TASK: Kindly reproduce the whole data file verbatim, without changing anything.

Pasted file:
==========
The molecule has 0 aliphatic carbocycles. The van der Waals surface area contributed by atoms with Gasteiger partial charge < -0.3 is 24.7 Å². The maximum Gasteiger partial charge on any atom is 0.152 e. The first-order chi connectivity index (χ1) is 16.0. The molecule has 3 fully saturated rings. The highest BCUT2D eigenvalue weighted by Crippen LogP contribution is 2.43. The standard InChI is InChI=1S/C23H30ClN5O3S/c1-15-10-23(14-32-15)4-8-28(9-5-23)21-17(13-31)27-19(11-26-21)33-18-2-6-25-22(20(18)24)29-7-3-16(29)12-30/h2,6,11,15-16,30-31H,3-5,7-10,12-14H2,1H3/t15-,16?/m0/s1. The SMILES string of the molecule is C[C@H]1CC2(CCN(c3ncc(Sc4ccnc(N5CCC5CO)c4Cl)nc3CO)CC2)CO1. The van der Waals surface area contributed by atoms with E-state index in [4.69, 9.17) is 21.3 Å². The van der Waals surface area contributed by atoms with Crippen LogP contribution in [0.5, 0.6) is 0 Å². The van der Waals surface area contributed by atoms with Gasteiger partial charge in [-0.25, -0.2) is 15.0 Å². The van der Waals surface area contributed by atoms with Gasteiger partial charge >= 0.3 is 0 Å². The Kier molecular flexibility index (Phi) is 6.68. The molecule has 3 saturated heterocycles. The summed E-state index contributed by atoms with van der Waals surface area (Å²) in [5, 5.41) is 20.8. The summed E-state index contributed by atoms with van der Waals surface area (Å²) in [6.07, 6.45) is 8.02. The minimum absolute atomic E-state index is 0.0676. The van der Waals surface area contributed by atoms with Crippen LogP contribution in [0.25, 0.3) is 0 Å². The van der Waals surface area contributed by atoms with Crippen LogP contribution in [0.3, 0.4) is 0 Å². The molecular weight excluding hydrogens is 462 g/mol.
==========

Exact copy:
The molecule has 0 aliphatic carbocycles. The van der Waals surface area contributed by atoms with Gasteiger partial charge < -0.3 is 24.7 Å². The maximum Gasteiger partial charge on any atom is 0.152 e. The first-order chi connectivity index (χ1) is 16.0. The molecule has 3 fully saturated rings. The highest BCUT2D eigenvalue weighted by Crippen LogP contribution is 2.43. The standard InChI is InChI=1S/C23H30ClN5O3S/c1-15-10-23(14-32-15)4-8-28(9-5-23)21-17(13-31)27-19(11-26-21)33-18-2-6-25-22(20(18)24)29-7-3-16(29)12-30/h2,6,11,15-16,30-31H,3-5,7-10,12-14H2,1H3/t15-,16?/m0/s1. The SMILES string of the molecule is C[C@H]1CC2(CCN(c3ncc(Sc4ccnc(N5CCC5CO)c4Cl)nc3CO)CC2)CO1. The van der Waals surface area contributed by atoms with E-state index in [4.69, 9.17) is 21.3 Å². The van der Waals surface area contributed by atoms with Crippen LogP contribution in [0.5, 0.6) is 0 Å². The van der Waals surface area contributed by atoms with Gasteiger partial charge in [-0.25, -0.2) is 15.0 Å². The van der Waals surface area contributed by atoms with Gasteiger partial charge >= 0.3 is 0 Å². The Kier molecular flexibility index (Phi) is 6.68. The molecule has 3 saturated heterocycles. The summed E-state index contributed by atoms with van der Waals surface area (Å²) in [5, 5.41) is 20.8. The summed E-state index contributed by atoms with van der Waals surface area (Å²) in [6.07, 6.45) is 8.02. The minimum absolute atomic E-state index is 0.0676. The van der Waals surface area contributed by atoms with Crippen LogP contribution in [0.25, 0.3) is 0 Å². The van der Waals surface area contributed by atoms with Crippen LogP contribution in [0.3, 0.4) is 0 Å². The molecular weight excluding hydrogens is 462 g/mol.